This post first appeared in Norwegian in Dagbladet. You can read it here.
The fire at the Moria camp underlines the depth of the crisis in the international system intended to protect people fleeing their home countries. Under the Refugee Convention, people in need of asylum must be given the opportunity to apply for it. The fundamental flaws in this system weighs heavily on the international community and will dominate the political agenda for the foreseeable future. At the same time, we are now seeing a deeply irreconcilable conflict between the domestic policy considerations shaping Norway’s immigration policy and the foreign policy ambitions that the country is pursuing.
While Norway prepares itself for a term on the most prestigious and respected international forum, the UN Security Council, where its opportunities to exert influence will be significant, “on the home front” its approach to one of the great challenges of our time is to wait for other countries to take the initiative.
UNWRA, which works with Palestinian refugees across the Middle East, is in serious financial difficulty after its main funder, the United States, withdrew its support for the organisation in 2018. The agency is also struggling politically, because the Trump administration has taken the issue of Palestinian refugees off the negotiating table. The Palestinian refugee problem is particularly important because it illustrates, more than any other situation, how long a refugee crisis can continue if it is not solved.
Even so, UNRWA’s responsibilities are minor compared with the burden carried by UNHCR. UNHCR, which is responsible for all other refugees worldwide, is struggling because of the enormous and ever-growing number of refugees globally, and the shortage of political and economic will to take the measures necessary to resolve the problems. Solutions involve providing housing for people in need, and also finding enduring solutions to the situations that caused them to flee in the first place. In both cases, the central role of the UN in addressing these key questions, both as an international forum and through its specialised organisations, should be obvious. At the start of 2019, there were 79.5 million refugees worldwide. At that time, UNHCR had only half the funding it required for 2020-2021.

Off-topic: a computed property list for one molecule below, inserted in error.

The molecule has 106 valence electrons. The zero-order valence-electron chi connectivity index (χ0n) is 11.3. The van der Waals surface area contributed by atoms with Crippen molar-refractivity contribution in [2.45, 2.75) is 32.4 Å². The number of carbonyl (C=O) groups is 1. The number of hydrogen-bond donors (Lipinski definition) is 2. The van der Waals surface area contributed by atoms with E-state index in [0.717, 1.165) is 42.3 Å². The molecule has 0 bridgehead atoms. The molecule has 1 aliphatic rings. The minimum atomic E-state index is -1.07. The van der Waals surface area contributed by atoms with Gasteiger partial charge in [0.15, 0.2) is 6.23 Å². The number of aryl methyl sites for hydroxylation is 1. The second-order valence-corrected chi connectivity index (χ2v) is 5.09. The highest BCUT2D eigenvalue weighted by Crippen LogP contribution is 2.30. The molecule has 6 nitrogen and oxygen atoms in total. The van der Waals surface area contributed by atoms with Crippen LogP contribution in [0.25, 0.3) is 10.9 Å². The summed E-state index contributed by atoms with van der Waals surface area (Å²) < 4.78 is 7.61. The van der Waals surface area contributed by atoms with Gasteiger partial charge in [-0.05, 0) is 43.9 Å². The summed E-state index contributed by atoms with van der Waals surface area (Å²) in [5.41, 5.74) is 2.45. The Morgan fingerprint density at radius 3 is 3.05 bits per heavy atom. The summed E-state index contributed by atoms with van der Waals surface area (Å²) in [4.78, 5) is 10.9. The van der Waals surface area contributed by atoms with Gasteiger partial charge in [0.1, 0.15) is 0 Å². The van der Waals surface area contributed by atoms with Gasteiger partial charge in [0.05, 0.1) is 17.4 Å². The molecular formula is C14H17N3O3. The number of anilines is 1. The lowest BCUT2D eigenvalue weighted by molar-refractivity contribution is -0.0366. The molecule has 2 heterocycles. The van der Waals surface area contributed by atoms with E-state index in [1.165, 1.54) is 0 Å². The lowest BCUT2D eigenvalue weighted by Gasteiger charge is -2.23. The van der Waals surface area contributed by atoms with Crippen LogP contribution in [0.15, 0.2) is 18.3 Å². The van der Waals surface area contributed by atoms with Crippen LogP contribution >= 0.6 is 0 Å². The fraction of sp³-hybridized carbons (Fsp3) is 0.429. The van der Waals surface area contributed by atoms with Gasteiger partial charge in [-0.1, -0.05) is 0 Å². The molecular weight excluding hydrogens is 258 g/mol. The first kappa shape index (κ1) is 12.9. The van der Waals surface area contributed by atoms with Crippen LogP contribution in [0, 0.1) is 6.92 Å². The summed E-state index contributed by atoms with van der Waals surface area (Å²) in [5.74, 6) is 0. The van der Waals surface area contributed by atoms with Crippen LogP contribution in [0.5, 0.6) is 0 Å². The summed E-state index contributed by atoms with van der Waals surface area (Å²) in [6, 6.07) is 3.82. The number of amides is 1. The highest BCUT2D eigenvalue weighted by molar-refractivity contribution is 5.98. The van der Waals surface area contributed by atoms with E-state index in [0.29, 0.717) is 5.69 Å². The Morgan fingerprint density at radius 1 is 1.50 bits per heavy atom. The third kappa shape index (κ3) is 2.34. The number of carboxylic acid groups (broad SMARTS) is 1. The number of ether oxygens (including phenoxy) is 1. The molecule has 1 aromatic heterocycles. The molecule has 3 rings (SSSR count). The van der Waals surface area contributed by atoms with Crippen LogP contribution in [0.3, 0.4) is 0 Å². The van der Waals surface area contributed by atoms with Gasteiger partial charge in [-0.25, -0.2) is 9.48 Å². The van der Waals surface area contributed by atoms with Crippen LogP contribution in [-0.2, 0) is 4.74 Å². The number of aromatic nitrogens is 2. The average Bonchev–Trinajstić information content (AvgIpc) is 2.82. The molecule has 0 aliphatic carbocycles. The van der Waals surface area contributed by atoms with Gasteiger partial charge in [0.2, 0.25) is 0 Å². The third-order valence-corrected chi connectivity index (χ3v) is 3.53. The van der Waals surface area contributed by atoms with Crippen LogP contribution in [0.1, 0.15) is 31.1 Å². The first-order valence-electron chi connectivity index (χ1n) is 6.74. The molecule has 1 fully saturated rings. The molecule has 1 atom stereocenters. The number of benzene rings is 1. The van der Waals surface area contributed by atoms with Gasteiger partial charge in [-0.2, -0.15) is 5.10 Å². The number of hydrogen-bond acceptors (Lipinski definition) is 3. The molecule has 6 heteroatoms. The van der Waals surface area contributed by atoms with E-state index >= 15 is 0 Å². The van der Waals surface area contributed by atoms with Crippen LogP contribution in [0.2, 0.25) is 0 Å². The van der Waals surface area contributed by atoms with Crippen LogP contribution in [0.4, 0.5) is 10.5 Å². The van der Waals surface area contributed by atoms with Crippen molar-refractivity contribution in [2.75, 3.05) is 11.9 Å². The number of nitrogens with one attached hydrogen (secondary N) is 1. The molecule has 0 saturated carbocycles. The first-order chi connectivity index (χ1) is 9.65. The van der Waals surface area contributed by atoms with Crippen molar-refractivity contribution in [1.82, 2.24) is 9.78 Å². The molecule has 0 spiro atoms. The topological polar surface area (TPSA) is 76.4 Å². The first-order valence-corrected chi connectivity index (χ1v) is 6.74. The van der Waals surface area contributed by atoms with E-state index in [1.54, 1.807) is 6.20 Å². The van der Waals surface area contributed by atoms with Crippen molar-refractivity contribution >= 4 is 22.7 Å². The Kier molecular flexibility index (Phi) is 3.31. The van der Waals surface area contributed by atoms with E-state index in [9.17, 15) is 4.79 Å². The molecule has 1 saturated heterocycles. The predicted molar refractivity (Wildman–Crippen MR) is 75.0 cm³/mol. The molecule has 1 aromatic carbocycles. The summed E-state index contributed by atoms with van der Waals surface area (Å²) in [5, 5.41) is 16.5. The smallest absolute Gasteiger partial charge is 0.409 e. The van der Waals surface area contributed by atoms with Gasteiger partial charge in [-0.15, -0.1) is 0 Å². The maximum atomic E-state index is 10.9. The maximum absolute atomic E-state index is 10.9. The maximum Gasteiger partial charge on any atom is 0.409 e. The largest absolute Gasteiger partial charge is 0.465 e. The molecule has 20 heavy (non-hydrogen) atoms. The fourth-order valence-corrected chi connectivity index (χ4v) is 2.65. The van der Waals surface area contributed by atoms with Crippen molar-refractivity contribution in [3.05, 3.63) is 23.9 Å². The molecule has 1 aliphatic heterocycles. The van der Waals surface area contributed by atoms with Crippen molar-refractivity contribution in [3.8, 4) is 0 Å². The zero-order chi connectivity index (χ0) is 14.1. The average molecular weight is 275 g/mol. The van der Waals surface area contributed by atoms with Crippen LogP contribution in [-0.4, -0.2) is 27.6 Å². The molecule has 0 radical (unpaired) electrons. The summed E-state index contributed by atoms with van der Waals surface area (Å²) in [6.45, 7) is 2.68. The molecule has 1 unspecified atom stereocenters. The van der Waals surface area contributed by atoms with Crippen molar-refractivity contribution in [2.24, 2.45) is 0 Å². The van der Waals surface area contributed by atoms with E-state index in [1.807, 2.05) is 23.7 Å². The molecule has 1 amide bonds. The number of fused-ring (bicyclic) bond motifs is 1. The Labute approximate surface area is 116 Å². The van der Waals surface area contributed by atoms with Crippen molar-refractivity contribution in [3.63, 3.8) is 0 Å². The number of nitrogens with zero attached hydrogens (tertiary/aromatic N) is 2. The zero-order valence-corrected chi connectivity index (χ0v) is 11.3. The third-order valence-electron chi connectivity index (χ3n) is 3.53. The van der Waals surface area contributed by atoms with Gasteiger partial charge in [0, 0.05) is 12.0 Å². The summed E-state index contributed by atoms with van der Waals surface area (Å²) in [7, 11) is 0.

The burden-sharing principle is central to ideas about how the international community should assist refugees, but it is not legally binding. There are no mechanisms for establishing a reasonable and just method for making countries share the burden. As a result, the system depends on some countries taking the lead, setting the standard, and then bringing others on board. It is at the same time difficult to argue against the fact that countries such as Lebanon, Jordan, Italy, Greece and Turkey are in practice bearing far more than their share of the global challenge of providing protection for refugees.
Although refugees are not directly the concern of the UN Security Council, the UN’s reputation, credibility and effectiveness are weakened if its agencies and member states fail to resolve the various longstanding refugee crises. Accordingly, some connections should be made visible here: from the burned down Moria camp via Oslo and to the UN Security Council in New York. As the Norwegian government celebrated its successful campaign for a non-permanent seat on the Security Council, the institutional difficulties concerning the protection of refugees follows it into the assembly rooms in New York.
Until Moria burned down, the Norwegian position was that Norway should contribute by accepting children from the camp, once another 10 or so countries had already gone ahead and provided assistance. It was clear that this policy was formulated with an eye on the domestic policy agenda, but if Norway is to take up one of the most important positions in international politics, then surely we should not be waiting for other countries to take the lead, so that we can follow in their footsteps. In this regard, Norway’s reputation as a major humanitarian power comes into play. Norway’s foreign-policy capital rests very much on this reputation.
Successful management of this legacy could both strengthen Norway’s position on the Security Council and encourage other countries to take their share of responsibility. This is needed.